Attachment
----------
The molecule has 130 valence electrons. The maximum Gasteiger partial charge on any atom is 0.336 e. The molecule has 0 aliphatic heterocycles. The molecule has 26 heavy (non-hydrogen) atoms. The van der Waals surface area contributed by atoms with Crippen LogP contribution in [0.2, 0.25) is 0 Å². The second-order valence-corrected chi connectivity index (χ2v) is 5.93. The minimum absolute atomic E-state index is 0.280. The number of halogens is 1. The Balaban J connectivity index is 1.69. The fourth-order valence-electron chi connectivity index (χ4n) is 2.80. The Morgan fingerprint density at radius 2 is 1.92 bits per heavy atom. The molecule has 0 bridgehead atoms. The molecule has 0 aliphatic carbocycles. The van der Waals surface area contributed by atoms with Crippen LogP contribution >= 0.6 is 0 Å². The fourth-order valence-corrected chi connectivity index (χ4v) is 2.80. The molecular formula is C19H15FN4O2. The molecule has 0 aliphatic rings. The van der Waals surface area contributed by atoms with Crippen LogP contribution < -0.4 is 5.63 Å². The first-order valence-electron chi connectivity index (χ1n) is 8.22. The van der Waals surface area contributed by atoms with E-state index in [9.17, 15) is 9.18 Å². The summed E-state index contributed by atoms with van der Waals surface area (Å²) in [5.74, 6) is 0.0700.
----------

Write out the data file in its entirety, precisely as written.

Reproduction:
The molecule has 130 valence electrons. The maximum Gasteiger partial charge on any atom is 0.336 e. The molecule has 0 aliphatic heterocycles. The molecule has 26 heavy (non-hydrogen) atoms. The van der Waals surface area contributed by atoms with Crippen LogP contribution in [0.2, 0.25) is 0 Å². The second-order valence-corrected chi connectivity index (χ2v) is 5.93. The minimum absolute atomic E-state index is 0.280. The number of halogens is 1. The Balaban J connectivity index is 1.69. The fourth-order valence-electron chi connectivity index (χ4n) is 2.80. The Morgan fingerprint density at radius 2 is 1.92 bits per heavy atom. The molecule has 0 bridgehead atoms. The molecule has 0 aliphatic carbocycles. The van der Waals surface area contributed by atoms with Crippen LogP contribution >= 0.6 is 0 Å². The fourth-order valence-corrected chi connectivity index (χ4v) is 2.80. The molecular formula is C19H15FN4O2. The molecule has 0 aliphatic rings. The van der Waals surface area contributed by atoms with Crippen LogP contribution < -0.4 is 5.63 Å². The first-order valence-electron chi connectivity index (χ1n) is 8.22. The van der Waals surface area contributed by atoms with E-state index in [9.17, 15) is 9.18 Å². The summed E-state index contributed by atoms with van der Waals surface area (Å²) in [5.74, 6) is 0.0700.